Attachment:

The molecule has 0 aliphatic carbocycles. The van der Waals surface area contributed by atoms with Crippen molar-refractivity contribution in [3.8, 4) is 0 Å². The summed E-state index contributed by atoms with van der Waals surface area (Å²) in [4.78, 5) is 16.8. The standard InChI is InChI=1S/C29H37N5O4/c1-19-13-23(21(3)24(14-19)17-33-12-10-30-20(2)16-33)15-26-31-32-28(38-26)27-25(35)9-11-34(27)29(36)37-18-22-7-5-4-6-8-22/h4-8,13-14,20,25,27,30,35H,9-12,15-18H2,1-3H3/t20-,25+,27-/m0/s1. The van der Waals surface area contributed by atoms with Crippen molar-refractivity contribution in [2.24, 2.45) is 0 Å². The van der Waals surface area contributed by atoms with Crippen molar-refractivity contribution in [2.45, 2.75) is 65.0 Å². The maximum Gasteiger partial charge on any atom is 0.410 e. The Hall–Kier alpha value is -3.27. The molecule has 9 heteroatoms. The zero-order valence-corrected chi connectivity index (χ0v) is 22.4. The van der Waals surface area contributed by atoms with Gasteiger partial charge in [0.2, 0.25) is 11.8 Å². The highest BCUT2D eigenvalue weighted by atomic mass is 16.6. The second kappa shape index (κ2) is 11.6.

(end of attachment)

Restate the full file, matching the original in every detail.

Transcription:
The molecule has 0 aliphatic carbocycles. The van der Waals surface area contributed by atoms with Crippen molar-refractivity contribution in [3.8, 4) is 0 Å². The summed E-state index contributed by atoms with van der Waals surface area (Å²) in [4.78, 5) is 16.8. The standard InChI is InChI=1S/C29H37N5O4/c1-19-13-23(21(3)24(14-19)17-33-12-10-30-20(2)16-33)15-26-31-32-28(38-26)27-25(35)9-11-34(27)29(36)37-18-22-7-5-4-6-8-22/h4-8,13-14,20,25,27,30,35H,9-12,15-18H2,1-3H3/t20-,25+,27-/m0/s1. The van der Waals surface area contributed by atoms with Crippen molar-refractivity contribution in [2.24, 2.45) is 0 Å². The van der Waals surface area contributed by atoms with Crippen molar-refractivity contribution in [2.45, 2.75) is 65.0 Å². The maximum Gasteiger partial charge on any atom is 0.410 e. The Hall–Kier alpha value is -3.27. The molecule has 9 heteroatoms. The zero-order valence-corrected chi connectivity index (χ0v) is 22.4. The van der Waals surface area contributed by atoms with Gasteiger partial charge in [0.2, 0.25) is 11.8 Å². The highest BCUT2D eigenvalue weighted by atomic mass is 16.6. The second kappa shape index (κ2) is 11.6.